After nearly three decades of (non-animated) musicals being out of favor in Hollywood (and understandably so), Chicago was instrumental in restoring respectability to the genre. To make the whole bursting-into-song thing palatable to as broad an audience as possible, Rob Marshall uses a gimmick of staging the musical scenes as fantasies inside Roxie's head—a concept which wouldn't work for about ninety percent of musicals out there, but suits this one rather well. (Marshall revisited the idea with Nine, to mixed results). He also assembles that rare golden standard of musical casting, finding big name stars (Catherine Zeta-Jones, Richard Gere, Queen Latifah) who actually sing the score reasonably well. (Renee Zellweiger as Roxie is a little more uneven, but this works for a character whose ambition exceeds her talent.) Like Cabaret, the story of celebrity culture and manipulating the public opinion hits as hard (and disturbingly so) as when it was first written.

Reefer Madness (2005)

If it had just been a tongue-in-cheek musicalization of the 1936 anti-marijuana propaganda film, Reefer Madness would have been good silly fun—and it still is, in a way. (Come on, how seriously can you take a scene where Jesus and Joan of Arc do a production number about the evils of smoking pot?) But the framing device added by Kevin Murphy (not the MST3K guy) and Dan Studney add a black note to the comedy as they examine how paranoia is cultivated and exploited. While presenting his sordid cautionary tale of two clean-cut teens who have a couple joints and find themselves dragged into a world of illicit sex, murder, cannibalism, and getting ass-raped by Satan, Alan Cumming's Lecturer uses innuendo, prejudice, and guilt by association to work on his audience's fears and quash dissent. (“Kolchinski...Russian, right?” he sneers at a man who dares question his logic. “Polish,” the poor man mutters, but the damage is done.) I'm always fond of stories that make you laugh while still having something important to say, and Reefer Madness does that very well.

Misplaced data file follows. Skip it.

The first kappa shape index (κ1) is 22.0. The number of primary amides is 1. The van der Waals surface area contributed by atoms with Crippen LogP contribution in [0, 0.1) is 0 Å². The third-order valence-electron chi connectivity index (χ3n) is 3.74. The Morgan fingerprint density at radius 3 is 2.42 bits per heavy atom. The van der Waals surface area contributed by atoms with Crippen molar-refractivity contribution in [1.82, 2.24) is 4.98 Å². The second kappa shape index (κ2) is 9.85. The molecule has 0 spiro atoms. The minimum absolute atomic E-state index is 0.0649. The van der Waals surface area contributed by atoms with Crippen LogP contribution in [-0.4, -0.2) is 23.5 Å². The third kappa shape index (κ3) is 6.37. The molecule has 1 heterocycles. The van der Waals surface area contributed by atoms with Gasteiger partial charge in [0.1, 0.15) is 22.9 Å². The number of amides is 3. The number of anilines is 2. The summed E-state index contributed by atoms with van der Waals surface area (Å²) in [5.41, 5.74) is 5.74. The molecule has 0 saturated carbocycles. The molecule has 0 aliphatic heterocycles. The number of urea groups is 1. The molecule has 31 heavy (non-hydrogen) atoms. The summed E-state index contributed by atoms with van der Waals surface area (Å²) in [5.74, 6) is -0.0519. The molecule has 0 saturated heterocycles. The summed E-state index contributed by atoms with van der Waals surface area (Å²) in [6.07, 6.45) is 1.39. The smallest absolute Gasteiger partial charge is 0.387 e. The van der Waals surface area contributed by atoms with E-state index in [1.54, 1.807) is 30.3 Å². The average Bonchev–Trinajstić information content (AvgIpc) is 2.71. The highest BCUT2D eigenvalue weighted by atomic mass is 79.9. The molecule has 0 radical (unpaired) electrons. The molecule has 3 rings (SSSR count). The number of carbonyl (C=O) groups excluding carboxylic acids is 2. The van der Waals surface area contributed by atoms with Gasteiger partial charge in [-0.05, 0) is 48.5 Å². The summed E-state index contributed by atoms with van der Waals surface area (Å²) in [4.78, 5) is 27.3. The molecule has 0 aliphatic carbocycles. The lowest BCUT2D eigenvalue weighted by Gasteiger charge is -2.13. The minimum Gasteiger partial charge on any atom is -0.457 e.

Dr. Horrible's Sing-Along Blog (2008)

Who would have thought one of the best musicals in recent years would be a low-budget internet movie cooked up by a bunch of people looking for something to do during a writer's strike? The brainchild of Buffy the Vampire Slayer creator Joss Whedon, Doctor Horrible was made with little more than heart and enthusiasm (much of the cast worked on nothing but the hope that the project might make enough money to give them a paycheck), but that's plenty when you consider the talent involved: Whedon (director and co-creator of the score with brother Jed), Neil Patrick Harris (as the eponymous wannabe supervillain), Nathan Fillion (the hilariously super-dickish Captain Hammer), and Felicia Day (the sweet social crusader who comes between them). True to a lot of Whedon's work, Doctor Horrible starts off as a funny deconstruction of common fiction tropes, then gets gradually moodier before a sucker-punch ending that, at first glance, seems incongruous with the relatively lighthearted humor that came before. Yet on reflection, it makes a lot of sense: it's a fitting conclusion to Dr. Horrible's arc, which starts out with him as a shy and somewhat well-intentioned guy but gradually reveals a real darkness lurking inside of him. Reports indicate a sequel is in the works, which I'm not sure is a good idea—the story works so well as a self-contained piece that further elaboration may not be necessary. But if anyone could pull off a genuinely good musical sequel, it would be this group.